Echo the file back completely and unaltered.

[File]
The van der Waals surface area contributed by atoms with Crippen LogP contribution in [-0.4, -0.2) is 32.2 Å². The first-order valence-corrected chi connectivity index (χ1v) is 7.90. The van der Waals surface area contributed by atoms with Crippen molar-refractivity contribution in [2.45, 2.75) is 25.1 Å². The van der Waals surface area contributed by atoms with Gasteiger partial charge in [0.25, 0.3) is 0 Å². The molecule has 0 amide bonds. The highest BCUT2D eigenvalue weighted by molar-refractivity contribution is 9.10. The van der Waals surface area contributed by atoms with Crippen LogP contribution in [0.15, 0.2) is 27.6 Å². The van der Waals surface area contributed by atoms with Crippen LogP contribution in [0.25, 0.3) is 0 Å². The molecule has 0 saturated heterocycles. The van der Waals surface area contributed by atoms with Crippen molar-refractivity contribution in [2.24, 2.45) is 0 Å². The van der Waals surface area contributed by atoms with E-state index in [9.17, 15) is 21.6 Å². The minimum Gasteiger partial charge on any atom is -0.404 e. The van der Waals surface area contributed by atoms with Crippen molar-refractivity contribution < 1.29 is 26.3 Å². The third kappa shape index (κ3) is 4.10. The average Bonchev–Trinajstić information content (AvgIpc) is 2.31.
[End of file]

The van der Waals surface area contributed by atoms with Crippen LogP contribution in [-0.4, -0.2) is 32.2 Å². The first-order valence-corrected chi connectivity index (χ1v) is 7.90. The van der Waals surface area contributed by atoms with Crippen molar-refractivity contribution in [2.45, 2.75) is 25.1 Å². The van der Waals surface area contributed by atoms with Gasteiger partial charge in [0.25, 0.3) is 0 Å². The molecule has 0 amide bonds. The highest BCUT2D eigenvalue weighted by molar-refractivity contribution is 9.10. The van der Waals surface area contributed by atoms with Crippen LogP contribution in [0.15, 0.2) is 27.6 Å². The van der Waals surface area contributed by atoms with Crippen LogP contribution in [0.25, 0.3) is 0 Å². The molecule has 0 saturated heterocycles. The van der Waals surface area contributed by atoms with Crippen molar-refractivity contribution in [2.24, 2.45) is 0 Å². The van der Waals surface area contributed by atoms with E-state index in [9.17, 15) is 21.6 Å². The minimum Gasteiger partial charge on any atom is -0.404 e. The van der Waals surface area contributed by atoms with Crippen molar-refractivity contribution < 1.29 is 26.3 Å². The third kappa shape index (κ3) is 4.10. The average Bonchev–Trinajstić information content (AvgIpc) is 2.31.